You may be given elastic stockings called TED stockings to wear to help prevent a blood clot in your leg. This is called a deep vein thrombosis or DVT. You may also be given injections of anti-clotting medicines to help thin your blood.
When you are moving around more, you will go to the hospital gym for physiotherapy. This is a very important part of your recovery. Your physiotherapist will give you exercises to do as the wound heals and you gain strength. They will show you how to keep the muscles around the amputated limb strong and supple. This will make it easier to work an artificial limb if you have one.
Your physiotherapist will arrange for you to keep having physiotherapy when you go home. This will usually be as an outpatient and can often be near your home.
Amputation is a major operation, and rehabilitation can take a long time. It can be hard work and may be frustrating at times.
After the amputation, the occupational therapist (OT) will help you manage day-to-day activities, such as washing, dressing and using the toilet. They can also recommend equipment to help you be as independent as possible.
If you have had an arm amputated, your OT may teach you ways to reduce swelling. They will also teach you how to do some activities with 1 hand.
The OT can also give you advice about driving, work and getting back to social activities. They will help you think about how your amputation may affect your life and look at different ways to manage it.
Before leaving the hospital, your nurse, physiotherapist and occupational therapist (OT) will talk to you about how you will manage at home. They will help you plan how you manage your daily living activities and decide whether you need any equipment. If you live alone or have stairs, you may need some help at home.
The OT can help you find different ways of doing things, and suggest aids that may help. You may need to make changes to your home and the way you do certain activities. The OT may also refer you to your local social services for further assessment.
This can sometimes delay your discharge from hospital, which may be frustrating.
If you have any worries about going home, talk to the nursing staff about them so they can organise some help.
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Feelings and emotions
Losing an arm or a leg can feel like a bereavement. You will need time to grieve for your loss and start coping with the emotional and practical problems this type of surgery can bring.
We have more information about dealing with the emotional effects of cancer.
You may feel shocked and distressed after the operation. You are used to what your body looks like, and it can be very hard to come to terms with a major change such as an amputation.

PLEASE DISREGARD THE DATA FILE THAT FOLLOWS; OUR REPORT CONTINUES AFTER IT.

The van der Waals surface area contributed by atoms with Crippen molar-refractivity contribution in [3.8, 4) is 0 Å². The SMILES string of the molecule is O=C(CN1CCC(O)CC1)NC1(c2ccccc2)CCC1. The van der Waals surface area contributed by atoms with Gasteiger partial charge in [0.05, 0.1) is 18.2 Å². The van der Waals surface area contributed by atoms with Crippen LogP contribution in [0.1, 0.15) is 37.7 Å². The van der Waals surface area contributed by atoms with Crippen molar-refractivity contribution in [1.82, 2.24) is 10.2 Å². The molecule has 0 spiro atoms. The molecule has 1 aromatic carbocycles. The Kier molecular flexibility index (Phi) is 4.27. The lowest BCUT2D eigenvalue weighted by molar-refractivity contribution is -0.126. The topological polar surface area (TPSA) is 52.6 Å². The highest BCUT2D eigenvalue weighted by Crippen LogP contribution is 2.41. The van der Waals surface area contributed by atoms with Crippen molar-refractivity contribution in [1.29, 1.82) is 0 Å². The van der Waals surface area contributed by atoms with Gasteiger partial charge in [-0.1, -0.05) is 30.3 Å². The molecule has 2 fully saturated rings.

Feeling that you look different from other people can affect your confidence and how you think and feel about your body (body image). At first, you may find it hard to see people after your amputation. But you and the people close to you will get used to the way you look. This will help you become more confident about dealing with the reactions of people you do not know.
Some people find it helpful to move around as soon as possible after their operation. But it is important to take the time you need after surgery to adapt and do things in your own time. You may want to take someone with you when you first go out, to give you emotional support. You may find other people do not even notice your amputation, especially if you are wearing an artificial limb.
Some people might find it helpful to talk with a psychologist or counsellor. Your doctor or nurse can arrange this for you.
We have more information to help you cope with body changes.
Family and friends
Sex and relationships
Some people may feel unattractive and embarrassed about their body. If you have a partner, you may be worried they will not find you attractive. Meeting a new partner may seem scary. We have more information about cancer and your sex life.
Help is available
You will need time and help to come to terms with your emotions, which are likely to be very strong. The hospital staff will know this and will help you as much as they can. Many people find it helpful to discuss their feelings with a close friend or someone who is removed from their situation, such as a counsellor. Often, there are counsellors or psychologists in the hospital, and the staff can arrange for you to see them.
There are also different organisations that offer support, such as the Limbless Association.
How we can help